Outside/Inside Masks – Draw a basic face on a large sheet of paper and let the child create two separate “masks” – on they show the world, and one they keep to themselves.
Art Journaling – Make or buy an art journal and let the child write/draw their emotions, thoughts and feelings into it. Then review periodically with them.
Make Sock Puppets – Puppets are a great way to communicate with kids, as it allows them to act out their vulnerabilities in a safe way, using imaginary characters.
Inside/Outside Boxes – Give the child a shoe box or other small box with a lid, and allow them to decorate it. Have them place negative or upsetting images inside the box, while decorating the outside with more positive and uplifting images.
Create a Vision Board – Allow the child to create a visual reference that they can see every day to help them stay positive and focused. You can buy a kit or have them make one from scratch.
Emotional Thermometer – Present the child with an emotional thermometer with a range of emotions from 0 (happy) to 10 (sad) and ask them about various events and how they make them feel.
Storytelling – Give the child a chance to tell a story beginning with “once upon a time.” Storytelling often reveals a lot about a child’s hopes and fears.
Role Play – Pick a situation that the child is anxious about and role play through it with them. This will help them to visualize situations and prepare for them.
Costume Play – Give the child a costume and then ask them what they would do as the character they are portraying. This is a great way to find out the child’s likes or dislikes.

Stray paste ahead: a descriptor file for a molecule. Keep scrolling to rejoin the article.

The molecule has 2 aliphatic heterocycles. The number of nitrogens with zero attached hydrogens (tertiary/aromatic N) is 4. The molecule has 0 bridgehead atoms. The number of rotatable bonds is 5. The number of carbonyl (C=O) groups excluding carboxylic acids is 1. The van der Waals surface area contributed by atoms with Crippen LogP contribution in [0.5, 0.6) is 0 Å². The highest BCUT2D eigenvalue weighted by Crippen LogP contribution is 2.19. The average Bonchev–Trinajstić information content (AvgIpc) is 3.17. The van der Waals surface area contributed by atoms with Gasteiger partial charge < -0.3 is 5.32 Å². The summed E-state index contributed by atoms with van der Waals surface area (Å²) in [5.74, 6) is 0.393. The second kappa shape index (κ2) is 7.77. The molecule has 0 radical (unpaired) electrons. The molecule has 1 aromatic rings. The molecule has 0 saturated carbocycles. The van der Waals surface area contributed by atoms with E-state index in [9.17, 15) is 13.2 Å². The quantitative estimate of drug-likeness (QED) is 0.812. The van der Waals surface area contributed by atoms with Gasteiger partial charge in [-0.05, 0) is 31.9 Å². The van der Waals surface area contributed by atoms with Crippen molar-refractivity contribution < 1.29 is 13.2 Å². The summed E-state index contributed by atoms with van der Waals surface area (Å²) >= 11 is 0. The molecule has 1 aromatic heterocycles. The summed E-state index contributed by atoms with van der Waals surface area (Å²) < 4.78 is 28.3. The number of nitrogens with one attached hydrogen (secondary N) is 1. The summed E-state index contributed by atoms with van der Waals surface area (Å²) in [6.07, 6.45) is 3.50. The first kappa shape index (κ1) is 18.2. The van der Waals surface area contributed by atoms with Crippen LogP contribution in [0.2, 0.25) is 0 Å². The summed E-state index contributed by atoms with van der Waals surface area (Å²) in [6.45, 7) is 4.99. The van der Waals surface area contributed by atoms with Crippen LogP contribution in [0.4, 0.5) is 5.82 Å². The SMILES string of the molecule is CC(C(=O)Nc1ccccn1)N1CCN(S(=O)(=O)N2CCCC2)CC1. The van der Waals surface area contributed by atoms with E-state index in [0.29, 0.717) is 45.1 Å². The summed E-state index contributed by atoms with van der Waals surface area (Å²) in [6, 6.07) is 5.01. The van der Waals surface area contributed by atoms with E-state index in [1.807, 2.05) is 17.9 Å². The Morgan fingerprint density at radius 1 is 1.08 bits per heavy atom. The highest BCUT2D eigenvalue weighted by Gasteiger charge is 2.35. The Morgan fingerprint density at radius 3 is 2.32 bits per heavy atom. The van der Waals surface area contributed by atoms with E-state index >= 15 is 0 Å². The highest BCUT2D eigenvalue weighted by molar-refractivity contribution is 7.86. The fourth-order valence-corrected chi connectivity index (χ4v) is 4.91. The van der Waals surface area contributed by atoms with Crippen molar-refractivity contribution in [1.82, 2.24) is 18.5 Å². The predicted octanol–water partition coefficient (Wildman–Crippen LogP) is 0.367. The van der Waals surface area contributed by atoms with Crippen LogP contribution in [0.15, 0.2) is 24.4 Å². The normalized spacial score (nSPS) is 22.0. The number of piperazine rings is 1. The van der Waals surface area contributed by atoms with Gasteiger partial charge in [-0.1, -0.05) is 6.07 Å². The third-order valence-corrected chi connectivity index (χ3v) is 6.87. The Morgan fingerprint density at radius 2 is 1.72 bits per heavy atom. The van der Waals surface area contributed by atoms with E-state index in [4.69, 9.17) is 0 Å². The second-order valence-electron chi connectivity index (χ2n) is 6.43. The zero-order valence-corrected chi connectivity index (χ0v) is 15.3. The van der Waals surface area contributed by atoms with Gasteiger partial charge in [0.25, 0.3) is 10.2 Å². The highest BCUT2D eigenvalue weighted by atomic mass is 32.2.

Superhero Play – Ask the child to draw a superhero and talk about the superpowers they’d like to have. Talk with them about their personal strengths and how they are their super powers.
Guided Imagery – Ask the child about a nightmare or anxious thought they’ve been having and then work through a happier ending for it. This can help retrain their brains to feel more in control.
Worry Dolls – Buy or make a set of Guatemalan worry dolls. Assign a worry to each doll and then leave them in a bag or box. This gives the child permission to leave their worries with someone else.
Turtle Feelings – Tell the child about how when turtles are sad or scared, they retreat into their shells, close their eyes and take three deep breaths. Then teach the child how to control their anger by doing the same thing.
Therapeutic activities for children are great for working through a child’s issues in a constructive and positive way, allowing them a no-pressure chance to communicate. Whatever the age of the child, these techniques can be adapted for the best results.